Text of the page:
There’s considerable angst these days about increasing income disparity in the USA and the decline of the middle class. Robots, automation, and technological unemployment are a part of the public discussion these days. There are those who believe technology is a solution to our employment problems, and those who seem to see technology in general, and robots and automation in particular as a threat.
Can “New Artisan” jobs save the middle class? (Here Are The Jobs That Will Survive The Robot Revolution – Joe Weisenthal)
Describing these new artisan jobs in the New York Times, David Autor and David Dorn wrote:
“The outlook for workers who haven’t finished college is uncertain, but not devoid of hope. There will be job opportunities in middle-skill jobs, but not in the traditional blue-collar production and white-collar office jobs of the past. Rather, we expect to see growing employment among the ranks of the “new artisans”: licensed practical nurses and medical assistants; teachers, tutors and learning guides at all educational levels; kitchen designers, construction supervisors and skilled tradespeople of every variety; expert repair and support technicians; and the many people who offer personal training and assistance, like physical therapists, personal trainers, coaches and guides. These workers will adeptly combine technical skills with interpersonal interaction, flexibility and adaptability to offer services that are uniquely human.”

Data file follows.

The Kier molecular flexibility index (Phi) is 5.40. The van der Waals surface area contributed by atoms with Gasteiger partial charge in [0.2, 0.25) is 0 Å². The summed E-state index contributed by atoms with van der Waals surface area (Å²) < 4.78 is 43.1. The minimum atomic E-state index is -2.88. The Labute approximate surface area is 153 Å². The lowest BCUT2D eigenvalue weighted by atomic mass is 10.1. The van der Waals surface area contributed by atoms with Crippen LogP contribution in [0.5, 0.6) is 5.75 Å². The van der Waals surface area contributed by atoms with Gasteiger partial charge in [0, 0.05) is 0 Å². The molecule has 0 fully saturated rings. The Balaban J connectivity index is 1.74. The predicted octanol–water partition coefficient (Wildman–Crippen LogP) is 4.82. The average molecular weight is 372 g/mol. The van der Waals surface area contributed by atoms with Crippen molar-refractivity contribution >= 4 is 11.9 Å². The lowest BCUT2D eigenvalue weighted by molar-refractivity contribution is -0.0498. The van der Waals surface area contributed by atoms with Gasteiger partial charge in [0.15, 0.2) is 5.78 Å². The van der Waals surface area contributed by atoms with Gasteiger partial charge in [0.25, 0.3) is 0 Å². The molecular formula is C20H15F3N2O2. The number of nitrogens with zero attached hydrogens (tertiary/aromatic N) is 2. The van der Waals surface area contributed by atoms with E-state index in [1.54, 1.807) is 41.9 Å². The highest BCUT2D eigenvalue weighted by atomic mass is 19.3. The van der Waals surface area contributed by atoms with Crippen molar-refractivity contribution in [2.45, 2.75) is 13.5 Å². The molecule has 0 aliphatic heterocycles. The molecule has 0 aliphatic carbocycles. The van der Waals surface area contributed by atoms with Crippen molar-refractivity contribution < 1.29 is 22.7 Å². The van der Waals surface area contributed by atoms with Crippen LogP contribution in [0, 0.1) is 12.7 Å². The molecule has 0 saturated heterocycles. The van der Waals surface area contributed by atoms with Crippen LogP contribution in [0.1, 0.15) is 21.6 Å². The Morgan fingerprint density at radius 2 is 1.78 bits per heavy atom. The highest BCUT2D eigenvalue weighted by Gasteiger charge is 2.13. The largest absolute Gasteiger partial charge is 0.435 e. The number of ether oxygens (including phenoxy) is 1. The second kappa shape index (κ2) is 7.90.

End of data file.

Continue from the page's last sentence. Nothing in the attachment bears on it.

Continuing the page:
(How Technology Wrecks the Middle Class – David Autor and David Dorn – The New York Times)
Do you buy the proposition that the reduction or elimination of farm hands, warehouse workers, IT workers, lab assistants, stock traders, manufacturing assembly workers, quality assurance analysts, and many more job types on a wholesale basis over the next two decades will be offset by the creation of new artisan jobs?